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Topic Title: Where to with part P?
Topic Summary: Parliament may be looking to strengthen part P.
Created On: 07 July 2018 12:07 PM
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 09 July 2018 08:06 AM
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dustydazzler

Posts: 2701
Joined: 19 January 2016

That's my point.

You can't teach competence

You either got it or you don't got it

Give me a bright switched on 17 year old I could show them once how to fit a fuse board and I would be confident that they could mimic my installation pretty close after one or two attempts

That is why partpee will never work , it relays on competence to judge competence

You can't teach competence
 09 July 2018 09:37 AM
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psychicwarrior

Posts: 633
Joined: 18 October 2010

I cant find the [frustrated] words....perhaps because I've 'screamed' them so may times. The current setup is rubbish (wish I could be more constructive) and short of a major overhaul and rethink, getting rid of what's now and thinking properly about it and crucially without any vested interest skew, then I cannot see any value or point in it. I hope our elected 'representatives' listen to the right people if they are going to do something...they obviously have not in the past as far as I am concerned. Well there you go... I did find some words :-)
 09 July 2018 11:42 AM
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sparkingchip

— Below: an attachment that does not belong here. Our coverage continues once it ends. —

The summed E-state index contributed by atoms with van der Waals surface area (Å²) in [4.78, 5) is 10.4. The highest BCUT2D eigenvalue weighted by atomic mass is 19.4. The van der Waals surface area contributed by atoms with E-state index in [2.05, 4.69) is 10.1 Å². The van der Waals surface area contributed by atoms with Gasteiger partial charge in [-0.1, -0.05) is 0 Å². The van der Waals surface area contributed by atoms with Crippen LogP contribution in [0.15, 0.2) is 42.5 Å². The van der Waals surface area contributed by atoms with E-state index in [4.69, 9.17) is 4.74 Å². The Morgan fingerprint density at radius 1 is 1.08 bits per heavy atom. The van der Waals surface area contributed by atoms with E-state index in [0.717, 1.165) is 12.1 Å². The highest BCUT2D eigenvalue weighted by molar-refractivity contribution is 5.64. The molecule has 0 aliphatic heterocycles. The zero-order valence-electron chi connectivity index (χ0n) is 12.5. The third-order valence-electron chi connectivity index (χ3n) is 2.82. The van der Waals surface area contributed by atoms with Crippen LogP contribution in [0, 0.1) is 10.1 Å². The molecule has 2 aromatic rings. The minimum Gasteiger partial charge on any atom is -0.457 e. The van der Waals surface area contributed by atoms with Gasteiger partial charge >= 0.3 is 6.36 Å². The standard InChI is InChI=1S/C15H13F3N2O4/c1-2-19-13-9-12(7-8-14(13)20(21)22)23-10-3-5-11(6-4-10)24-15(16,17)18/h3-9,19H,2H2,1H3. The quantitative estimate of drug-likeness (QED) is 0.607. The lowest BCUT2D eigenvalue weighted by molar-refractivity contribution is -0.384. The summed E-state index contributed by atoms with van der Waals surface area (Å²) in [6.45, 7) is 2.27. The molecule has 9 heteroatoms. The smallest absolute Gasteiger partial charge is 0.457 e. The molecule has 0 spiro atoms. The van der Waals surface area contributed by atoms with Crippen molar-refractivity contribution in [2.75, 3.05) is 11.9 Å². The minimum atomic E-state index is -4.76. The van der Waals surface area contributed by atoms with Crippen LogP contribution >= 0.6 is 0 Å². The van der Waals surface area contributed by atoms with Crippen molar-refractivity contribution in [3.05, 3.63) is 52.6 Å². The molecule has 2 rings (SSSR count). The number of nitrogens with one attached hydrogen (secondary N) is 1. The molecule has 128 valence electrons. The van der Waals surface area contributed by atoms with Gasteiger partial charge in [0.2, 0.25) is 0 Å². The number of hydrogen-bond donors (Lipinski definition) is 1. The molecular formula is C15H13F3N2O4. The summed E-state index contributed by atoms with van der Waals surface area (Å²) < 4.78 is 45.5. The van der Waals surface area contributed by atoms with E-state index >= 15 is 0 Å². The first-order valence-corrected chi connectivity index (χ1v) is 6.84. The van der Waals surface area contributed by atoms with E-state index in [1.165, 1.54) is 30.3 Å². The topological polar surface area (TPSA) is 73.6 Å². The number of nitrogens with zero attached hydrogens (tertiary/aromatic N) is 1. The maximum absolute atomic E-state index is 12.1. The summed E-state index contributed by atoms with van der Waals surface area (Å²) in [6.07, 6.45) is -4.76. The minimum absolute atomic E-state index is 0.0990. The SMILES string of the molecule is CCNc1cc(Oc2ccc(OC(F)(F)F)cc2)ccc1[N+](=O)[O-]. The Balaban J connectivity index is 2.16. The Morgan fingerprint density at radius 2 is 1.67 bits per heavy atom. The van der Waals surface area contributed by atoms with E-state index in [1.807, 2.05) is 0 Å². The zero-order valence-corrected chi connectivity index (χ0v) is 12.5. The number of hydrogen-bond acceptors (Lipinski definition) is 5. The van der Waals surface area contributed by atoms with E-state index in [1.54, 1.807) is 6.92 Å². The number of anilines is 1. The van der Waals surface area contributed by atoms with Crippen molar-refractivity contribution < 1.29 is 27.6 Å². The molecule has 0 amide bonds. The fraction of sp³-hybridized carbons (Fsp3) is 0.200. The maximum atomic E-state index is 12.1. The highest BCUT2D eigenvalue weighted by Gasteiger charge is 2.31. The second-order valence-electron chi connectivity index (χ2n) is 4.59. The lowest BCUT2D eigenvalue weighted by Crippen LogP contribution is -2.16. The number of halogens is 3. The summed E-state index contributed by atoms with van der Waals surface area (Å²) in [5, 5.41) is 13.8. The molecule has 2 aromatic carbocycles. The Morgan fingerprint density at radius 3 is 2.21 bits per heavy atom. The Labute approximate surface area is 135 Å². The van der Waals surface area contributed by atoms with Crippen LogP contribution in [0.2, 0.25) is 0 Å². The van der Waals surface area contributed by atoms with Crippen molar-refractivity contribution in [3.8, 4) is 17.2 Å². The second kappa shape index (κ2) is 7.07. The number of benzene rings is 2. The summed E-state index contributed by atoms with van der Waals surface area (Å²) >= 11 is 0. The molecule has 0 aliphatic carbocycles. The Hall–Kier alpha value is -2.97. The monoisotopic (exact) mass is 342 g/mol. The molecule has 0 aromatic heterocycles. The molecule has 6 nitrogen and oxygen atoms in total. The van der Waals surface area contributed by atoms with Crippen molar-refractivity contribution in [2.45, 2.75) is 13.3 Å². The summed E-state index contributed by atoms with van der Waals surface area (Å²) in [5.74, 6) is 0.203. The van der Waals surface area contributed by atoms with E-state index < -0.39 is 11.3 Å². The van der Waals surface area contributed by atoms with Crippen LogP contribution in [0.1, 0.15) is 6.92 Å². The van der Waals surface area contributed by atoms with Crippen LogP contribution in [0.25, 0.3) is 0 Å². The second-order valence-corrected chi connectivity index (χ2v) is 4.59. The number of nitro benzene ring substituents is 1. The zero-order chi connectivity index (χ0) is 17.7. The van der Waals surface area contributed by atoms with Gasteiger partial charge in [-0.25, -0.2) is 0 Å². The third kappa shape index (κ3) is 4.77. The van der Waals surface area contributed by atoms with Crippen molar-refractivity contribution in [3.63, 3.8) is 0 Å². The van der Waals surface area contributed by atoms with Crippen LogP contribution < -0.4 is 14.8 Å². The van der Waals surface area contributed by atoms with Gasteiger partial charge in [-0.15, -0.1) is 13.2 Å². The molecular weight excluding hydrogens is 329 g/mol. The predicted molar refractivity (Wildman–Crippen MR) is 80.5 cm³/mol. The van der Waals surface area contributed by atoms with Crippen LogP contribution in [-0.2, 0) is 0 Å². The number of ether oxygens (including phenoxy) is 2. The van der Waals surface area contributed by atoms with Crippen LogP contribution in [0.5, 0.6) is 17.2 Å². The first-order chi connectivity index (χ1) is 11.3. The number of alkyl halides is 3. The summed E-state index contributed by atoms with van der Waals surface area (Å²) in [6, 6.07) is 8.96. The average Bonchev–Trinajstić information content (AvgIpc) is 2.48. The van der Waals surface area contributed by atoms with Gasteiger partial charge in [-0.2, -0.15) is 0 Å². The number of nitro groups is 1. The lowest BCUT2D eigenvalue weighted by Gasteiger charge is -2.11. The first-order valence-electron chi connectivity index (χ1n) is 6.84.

Posts: 11373
Joined: 18 January 2003

With the introduction of the the 18th Edition there will potentially be over a quarter of a million electricians who will have to update their qualifications on a three day course and buy new books at a total cost of over a thousand pounds.

Some won't bother and will fly under the radar or only do work that doesn't require notifications, others will just retire from the electrical trade rather than do a three day course and exam.

Personally I will end up doing the three day course and all being well pass the exam, then renew my registration next year, and so on and so forth.

So over the next year I am going to pay out well over two thousand pounds to be able to maintain my status as a Competent Person- Electrical.

Then I will compete against unqualified kitchen fitters, so yes I do have a vested interest in any reform to part P, being registered has to be worthwhile to me and not just a badge of honour.

Andy Betteridge
 09 July 2018 11:45 AM
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dustydazzler

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Wouldn't call it a badge of honour

More a badge that just cost you several hundred quid , if not more

No honour in being ripped off
 09 July 2018 11:49 AM